South Africa's government says it will pay compensation to the families of mineworkers killed during a wage dispute in Marikana in 2012.
The details of the payments will be determined by an independent panel led by a judge, President Jacob Zuma said.
Police shot dead 34 miners at the Lonmin platinum mine, claiming they were acting in self-defence.
The shooting was the most deadly police incident since the end of apartheid in 1994, and shocked the nation.
The families' lawyers have reportedly welcomed the president's announcement.
"We welcome that process. In fact, that gesture was expected a long time ago by families who had lost hope," the Sowetan newspaper quotes lawyer Tsepiso Ramphele as saying.
They have already filed suits claiming compensation for loss of income and medical costs.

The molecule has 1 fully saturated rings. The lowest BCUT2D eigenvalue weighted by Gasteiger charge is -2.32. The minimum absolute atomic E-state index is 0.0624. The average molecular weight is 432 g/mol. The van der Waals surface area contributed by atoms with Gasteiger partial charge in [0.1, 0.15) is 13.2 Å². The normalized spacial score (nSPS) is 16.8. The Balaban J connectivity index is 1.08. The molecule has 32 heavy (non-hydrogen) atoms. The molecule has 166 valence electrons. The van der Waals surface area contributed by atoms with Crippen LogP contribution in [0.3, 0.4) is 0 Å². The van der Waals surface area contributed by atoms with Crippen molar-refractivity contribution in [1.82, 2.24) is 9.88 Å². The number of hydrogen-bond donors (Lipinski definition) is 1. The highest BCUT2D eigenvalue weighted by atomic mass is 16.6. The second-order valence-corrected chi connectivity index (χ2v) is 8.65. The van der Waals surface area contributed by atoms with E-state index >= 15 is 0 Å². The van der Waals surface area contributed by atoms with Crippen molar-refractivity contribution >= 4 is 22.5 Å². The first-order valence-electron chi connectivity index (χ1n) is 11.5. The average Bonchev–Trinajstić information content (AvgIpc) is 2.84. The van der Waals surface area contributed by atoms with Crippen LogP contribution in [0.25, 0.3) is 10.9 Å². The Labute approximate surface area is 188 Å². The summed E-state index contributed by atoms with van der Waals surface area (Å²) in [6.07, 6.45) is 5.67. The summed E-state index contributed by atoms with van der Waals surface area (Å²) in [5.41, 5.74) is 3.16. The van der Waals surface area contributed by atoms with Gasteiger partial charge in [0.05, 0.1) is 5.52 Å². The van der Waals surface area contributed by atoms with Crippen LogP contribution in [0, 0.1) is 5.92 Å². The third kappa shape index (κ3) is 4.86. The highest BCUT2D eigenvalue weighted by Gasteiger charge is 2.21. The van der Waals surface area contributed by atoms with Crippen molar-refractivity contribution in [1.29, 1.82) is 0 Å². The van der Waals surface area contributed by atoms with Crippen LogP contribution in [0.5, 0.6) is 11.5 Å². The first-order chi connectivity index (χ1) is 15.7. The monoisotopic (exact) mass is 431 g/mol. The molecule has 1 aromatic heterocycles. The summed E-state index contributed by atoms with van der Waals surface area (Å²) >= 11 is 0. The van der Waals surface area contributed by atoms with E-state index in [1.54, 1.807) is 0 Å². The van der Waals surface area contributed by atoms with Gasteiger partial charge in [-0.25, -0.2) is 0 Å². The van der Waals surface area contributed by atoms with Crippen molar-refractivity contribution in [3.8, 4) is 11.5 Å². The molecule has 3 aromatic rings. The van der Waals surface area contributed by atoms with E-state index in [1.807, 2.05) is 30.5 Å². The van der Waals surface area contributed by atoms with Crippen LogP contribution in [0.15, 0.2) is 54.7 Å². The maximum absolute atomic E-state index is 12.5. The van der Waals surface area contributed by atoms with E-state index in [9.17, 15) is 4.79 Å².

Many of the mineworkers who died were sole bread-winners and the compensation will be a welcome relief for their families, says the BBC's Pumza Fihlani in Johannesburg.
Opposition parties argue that the matter should be brought to parliament so they can weigh in on what a fair settlement would be.
In the days before the shooting, 10 other people died at the site, including non-striking miners, security guards and two police officers who were hacked to death.
An enquiry set up by President Zuma sat for two years and looked at the roles played by the police, the management of the platinum mine, Lonmin, the unions and government.
The Farlam Commission found that the police had a "defective" plan to break up the strike and concluded they were wrong to proceed with it.
It recommended a criminal investigation into police over the deaths but no-one has been charged or held responsible for the killings.
Numerous calls have been made for police commissioner Riah Phiyega to be sacked over the incident.
The enquiry criticised both the mining unions and Lonmin for not doing enough to resolve the dispute in the early days of the protests.
There has been no reaction from Lonmin yet on the government's move.
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